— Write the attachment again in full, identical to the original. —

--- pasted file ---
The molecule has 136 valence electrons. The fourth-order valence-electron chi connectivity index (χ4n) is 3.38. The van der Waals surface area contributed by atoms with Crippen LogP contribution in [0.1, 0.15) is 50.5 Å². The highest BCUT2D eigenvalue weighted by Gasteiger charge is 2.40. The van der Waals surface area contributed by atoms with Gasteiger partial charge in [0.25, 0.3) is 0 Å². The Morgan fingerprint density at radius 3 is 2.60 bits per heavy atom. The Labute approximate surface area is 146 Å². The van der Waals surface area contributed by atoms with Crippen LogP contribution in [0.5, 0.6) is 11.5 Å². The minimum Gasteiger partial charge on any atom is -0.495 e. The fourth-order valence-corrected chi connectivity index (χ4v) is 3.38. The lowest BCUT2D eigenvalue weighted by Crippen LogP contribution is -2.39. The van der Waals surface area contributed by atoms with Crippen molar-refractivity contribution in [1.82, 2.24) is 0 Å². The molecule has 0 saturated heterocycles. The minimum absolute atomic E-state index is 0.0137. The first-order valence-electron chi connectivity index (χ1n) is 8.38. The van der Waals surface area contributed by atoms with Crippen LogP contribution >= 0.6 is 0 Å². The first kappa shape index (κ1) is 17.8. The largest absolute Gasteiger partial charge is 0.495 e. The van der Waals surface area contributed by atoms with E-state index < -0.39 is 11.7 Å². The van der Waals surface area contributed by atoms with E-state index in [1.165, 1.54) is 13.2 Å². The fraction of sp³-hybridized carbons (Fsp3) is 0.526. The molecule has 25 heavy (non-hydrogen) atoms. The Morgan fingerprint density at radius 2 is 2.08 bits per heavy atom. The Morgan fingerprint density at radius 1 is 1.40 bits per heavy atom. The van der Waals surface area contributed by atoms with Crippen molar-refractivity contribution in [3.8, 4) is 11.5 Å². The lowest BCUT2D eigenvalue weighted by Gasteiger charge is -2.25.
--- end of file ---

The molecule has 136 valence electrons. The fourth-order valence-electron chi connectivity index (χ4n) is 3.38. The van der Waals surface area contributed by atoms with Crippen LogP contribution in [0.1, 0.15) is 50.5 Å². The highest BCUT2D eigenvalue weighted by Gasteiger charge is 2.40. The van der Waals surface area contributed by atoms with Gasteiger partial charge in [0.25, 0.3) is 0 Å². The Morgan fingerprint density at radius 3 is 2.60 bits per heavy atom. The Labute approximate surface area is 146 Å². The van der Waals surface area contributed by atoms with Crippen LogP contribution in [0.5, 0.6) is 11.5 Å². The minimum Gasteiger partial charge on any atom is -0.495 e. The fourth-order valence-corrected chi connectivity index (χ4v) is 3.38. The lowest BCUT2D eigenvalue weighted by Crippen LogP contribution is -2.39. The van der Waals surface area contributed by atoms with Crippen molar-refractivity contribution in [1.82, 2.24) is 0 Å². The molecule has 0 saturated heterocycles. The minimum absolute atomic E-state index is 0.0137. The first-order valence-electron chi connectivity index (χ1n) is 8.38. The van der Waals surface area contributed by atoms with Crippen LogP contribution >= 0.6 is 0 Å². The first kappa shape index (κ1) is 17.8. The largest absolute Gasteiger partial charge is 0.495 e. The van der Waals surface area contributed by atoms with E-state index < -0.39 is 11.7 Å². The van der Waals surface area contributed by atoms with E-state index in [1.165, 1.54) is 13.2 Å². The fraction of sp³-hybridized carbons (Fsp3) is 0.526. The molecule has 25 heavy (non-hydrogen) atoms. The Morgan fingerprint density at radius 2 is 2.08 bits per heavy atom. The Morgan fingerprint density at radius 1 is 1.40 bits per heavy atom. The van der Waals surface area contributed by atoms with Crippen molar-refractivity contribution in [3.8, 4) is 11.5 Å². The lowest BCUT2D eigenvalue weighted by Gasteiger charge is -2.25.